I like kids’ work more than work by real artists any day.1
Jean Michel Basquiat, 1985
Aboudia—Light & Dark, the third exhibition in the Light & Dark series, presents the vivid paintings and collages of Aboudia, which blend traditional African and modern Western art with graffiti-style mark making. The Light & Dark series, which focuses on various interpretations of light and dark—naturalism in the first exhibition, and poetic allusion in the second—turns its attention to examine civil upheaval in two related exhibitions at CSW to address the dark and light sides of civil conflict. In the Thompson Gallery, the art of Aboudia (Aboudia Abdoulaye Diarrassouba, b. 1983, Abidjan, Ivory Coast) amplifies the voices of his hometown’s orphaned children. At the Red Wall Gallery (Mugar Center for Performing Arts), the work of Gonçalo Mabunda (b. 1975, Maputo, Mozambique) addresses the Mozambican Civil War with his assemblage masks exclusively made with residual, found weapon parts and war detritus.
Cambridge School of Weston (CSW) alum Ethan Cohen ’79 (Ethan Cohen Fine Arts Ltd., New York, NY) joined Cambridge School of Weston art faculty and Thompson Gallery Director Todd Bartel to co-curate the final Light & Dark exhibitions. This is the first exhibition of Aboudia’s and Mabunda’s work in Massachusetts and the greater Boston area. The last two Light & Dark exhibitions are also enhanced by a short-run satellite exhibition in the IS (Installation Space, atrium of the Garthwaite Center for Science and Art) of a select group of tribal masks provided by Ethan Cohen Fine Arts. Ethan Cohen—Masks joins the fold of exhibitions to shed light on the influence of African artifacts upon the history of painting. The Thompson Gallery and CSW are grateful for the opportunity to exhibit the art of Aboudia, Mabunda and Cohen’s mask collection; all of the work on view for Light & Dark is brought to CSW courtesy of Ethan Cohen Fine Arts, New York, NY.
Aboudia’s paintings, which captured the violence in his home city of Abidjan, became the focus of international attention starting in 2011.2 Aboudia’s art chronicles the historical, social, economic and political situation of his hometown, with a particular focus on street life for abandoned children. A mural painter and street artist, Aboudia graduated from Centre Technique des Arts Appliqués in Bingerville in 2003.3
The first Ivorian Civil war broke out in 2002 and lasted until 2004, but the country was split between a rebel-held Muslim region in the north and a government-held, largely Christian south. Violence between the two sides persisted for several years until a peace agreement was signed in 2007. Ivorian elections were delayed 6 times and were not held until late 2010; the results precipitated a renewed outbreak of violence in 2011. Thousands of civilians were killed and injured, and hundreds of thousands displaced. Aboudia created pictures that chronicled the brutality of what was happening outside:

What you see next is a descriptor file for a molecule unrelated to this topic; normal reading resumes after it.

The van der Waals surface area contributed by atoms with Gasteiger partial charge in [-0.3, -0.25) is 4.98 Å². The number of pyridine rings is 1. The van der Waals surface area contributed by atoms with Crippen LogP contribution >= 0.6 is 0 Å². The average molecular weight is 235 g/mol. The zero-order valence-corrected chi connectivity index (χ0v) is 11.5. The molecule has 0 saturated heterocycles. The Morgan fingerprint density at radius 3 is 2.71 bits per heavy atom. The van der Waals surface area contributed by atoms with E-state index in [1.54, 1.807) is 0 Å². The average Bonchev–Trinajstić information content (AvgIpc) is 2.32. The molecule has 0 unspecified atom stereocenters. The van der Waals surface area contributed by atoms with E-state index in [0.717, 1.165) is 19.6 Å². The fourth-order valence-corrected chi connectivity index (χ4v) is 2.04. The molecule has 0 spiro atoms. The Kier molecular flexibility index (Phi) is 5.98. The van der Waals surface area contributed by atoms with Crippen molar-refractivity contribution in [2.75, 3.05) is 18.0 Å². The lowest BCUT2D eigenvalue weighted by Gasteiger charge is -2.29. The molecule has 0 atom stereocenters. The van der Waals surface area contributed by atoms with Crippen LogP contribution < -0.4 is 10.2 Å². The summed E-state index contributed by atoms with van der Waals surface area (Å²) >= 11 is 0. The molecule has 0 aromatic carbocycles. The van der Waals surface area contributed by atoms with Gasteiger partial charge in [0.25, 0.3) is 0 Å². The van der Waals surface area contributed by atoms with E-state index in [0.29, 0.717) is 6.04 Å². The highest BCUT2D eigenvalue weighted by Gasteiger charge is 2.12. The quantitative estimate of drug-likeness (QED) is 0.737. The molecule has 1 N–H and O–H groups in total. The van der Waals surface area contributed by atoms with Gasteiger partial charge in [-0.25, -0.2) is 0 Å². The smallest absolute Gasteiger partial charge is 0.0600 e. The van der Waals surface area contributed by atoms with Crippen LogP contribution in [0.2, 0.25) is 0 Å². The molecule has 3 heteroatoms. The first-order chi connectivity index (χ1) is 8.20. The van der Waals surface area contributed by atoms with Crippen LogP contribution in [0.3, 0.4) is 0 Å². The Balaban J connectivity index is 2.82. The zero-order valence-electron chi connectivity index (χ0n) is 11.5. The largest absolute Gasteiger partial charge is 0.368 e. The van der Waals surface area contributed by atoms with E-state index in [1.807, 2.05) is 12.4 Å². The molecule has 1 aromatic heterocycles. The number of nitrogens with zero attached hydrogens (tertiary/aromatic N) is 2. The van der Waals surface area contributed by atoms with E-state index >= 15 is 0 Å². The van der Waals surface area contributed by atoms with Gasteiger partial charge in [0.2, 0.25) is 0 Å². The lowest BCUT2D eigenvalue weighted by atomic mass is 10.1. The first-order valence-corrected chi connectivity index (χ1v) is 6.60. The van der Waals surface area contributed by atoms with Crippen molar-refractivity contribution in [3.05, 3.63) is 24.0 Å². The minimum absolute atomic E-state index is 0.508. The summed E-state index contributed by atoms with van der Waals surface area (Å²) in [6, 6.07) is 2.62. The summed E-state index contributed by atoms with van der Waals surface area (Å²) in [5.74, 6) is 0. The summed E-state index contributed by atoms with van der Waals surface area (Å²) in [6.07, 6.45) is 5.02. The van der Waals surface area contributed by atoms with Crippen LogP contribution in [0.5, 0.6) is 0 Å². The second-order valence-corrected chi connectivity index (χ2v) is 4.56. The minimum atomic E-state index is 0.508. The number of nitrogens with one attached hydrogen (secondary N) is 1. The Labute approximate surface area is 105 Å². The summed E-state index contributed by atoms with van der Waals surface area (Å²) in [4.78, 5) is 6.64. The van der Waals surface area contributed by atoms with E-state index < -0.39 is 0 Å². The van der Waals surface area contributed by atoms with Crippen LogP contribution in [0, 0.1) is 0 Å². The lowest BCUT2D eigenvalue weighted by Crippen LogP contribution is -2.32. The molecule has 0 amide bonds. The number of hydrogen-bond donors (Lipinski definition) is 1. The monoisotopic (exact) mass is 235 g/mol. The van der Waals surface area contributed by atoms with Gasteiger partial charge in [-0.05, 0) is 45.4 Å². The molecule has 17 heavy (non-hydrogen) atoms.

While some artists chose to flee the civil war, I decided to stay and continue working despite the danger. I worked in an artist’s studio right next to the Golf Hotel [Ouattara’s headquarters during the post-electoral crisis], I could hear the bullets zipping through the air while I painted. When the shooting got too heavy, I hid in the cellar and I tried to imagine what was going on. As soon as things calmed down I would go back upstairs and paint everything I had in mind. Whenever I was able to go outside, I would paint everything I saw as soon as I returned. Some of my paintings were also inspired from footage I saw on the news or the Internet.4
More then making images about the atrocities of war, Aboudia’s mixed media paintings depicted the strife with a twist of creative force:
My work is similar to that of a journalist writing an article: I was simply describing a situation, in order to create a record of my country’s recent history. I’m an ambassador of the children—they do writings on the walls, their wishes, their fears. I’m doing the same on my canvas. I’m like a megaphone for these children.5
As Cohen has pointed out,
Aboudia was one of those abandoned children and maybe that’s why his paintings are so convincingly powerful. Concern for poverty and children is a global one. He is from Africa and from the Ivory Coast but [his work] goes beyond borders; it’s about street culture, street people. Through his art Aboudia is speaking for the children. He knows what it means to be hungry, not to have money in your pocket, a normal house, a roof over your head. This is what his painting is telling us. He wants to make sure that children who are abandoned are not forgotten.6